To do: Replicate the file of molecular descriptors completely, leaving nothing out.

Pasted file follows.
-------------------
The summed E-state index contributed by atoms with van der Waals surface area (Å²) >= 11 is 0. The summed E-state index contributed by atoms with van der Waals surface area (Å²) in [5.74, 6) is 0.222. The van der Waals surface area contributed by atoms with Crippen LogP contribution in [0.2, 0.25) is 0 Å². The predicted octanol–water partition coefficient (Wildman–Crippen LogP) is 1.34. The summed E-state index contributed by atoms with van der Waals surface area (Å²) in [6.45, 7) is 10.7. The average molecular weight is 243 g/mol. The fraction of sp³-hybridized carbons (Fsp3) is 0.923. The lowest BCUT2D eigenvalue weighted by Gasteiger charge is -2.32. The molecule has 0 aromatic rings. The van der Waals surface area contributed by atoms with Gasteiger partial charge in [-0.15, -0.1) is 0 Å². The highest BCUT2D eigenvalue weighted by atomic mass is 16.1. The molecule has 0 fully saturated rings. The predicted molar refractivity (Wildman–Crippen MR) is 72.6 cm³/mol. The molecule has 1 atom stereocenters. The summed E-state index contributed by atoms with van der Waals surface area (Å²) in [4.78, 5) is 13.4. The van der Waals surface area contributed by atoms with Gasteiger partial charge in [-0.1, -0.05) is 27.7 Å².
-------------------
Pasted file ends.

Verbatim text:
The summed E-state index contributed by atoms with van der Waals surface area (Å²) >= 11 is 0. The summed E-state index contributed by atoms with van der Waals surface area (Å²) in [5.74, 6) is 0.222. The van der Waals surface area contributed by atoms with Crippen LogP contribution in [0.2, 0.25) is 0 Å². The predicted octanol–water partition coefficient (Wildman–Crippen LogP) is 1.34. The summed E-state index contributed by atoms with van der Waals surface area (Å²) in [6.45, 7) is 10.7. The average molecular weight is 243 g/mol. The fraction of sp³-hybridized carbons (Fsp3) is 0.923. The lowest BCUT2D eigenvalue weighted by Gasteiger charge is -2.32. The molecule has 0 aromatic rings. The van der Waals surface area contributed by atoms with Gasteiger partial charge in [-0.15, -0.1) is 0 Å². The highest BCUT2D eigenvalue weighted by atomic mass is 16.1. The molecule has 0 fully saturated rings. The predicted molar refractivity (Wildman–Crippen MR) is 72.6 cm³/mol. The molecule has 1 atom stereocenters. The summed E-state index contributed by atoms with van der Waals surface area (Å²) in [4.78, 5) is 13.4. The van der Waals surface area contributed by atoms with Gasteiger partial charge in [-0.1, -0.05) is 27.7 Å².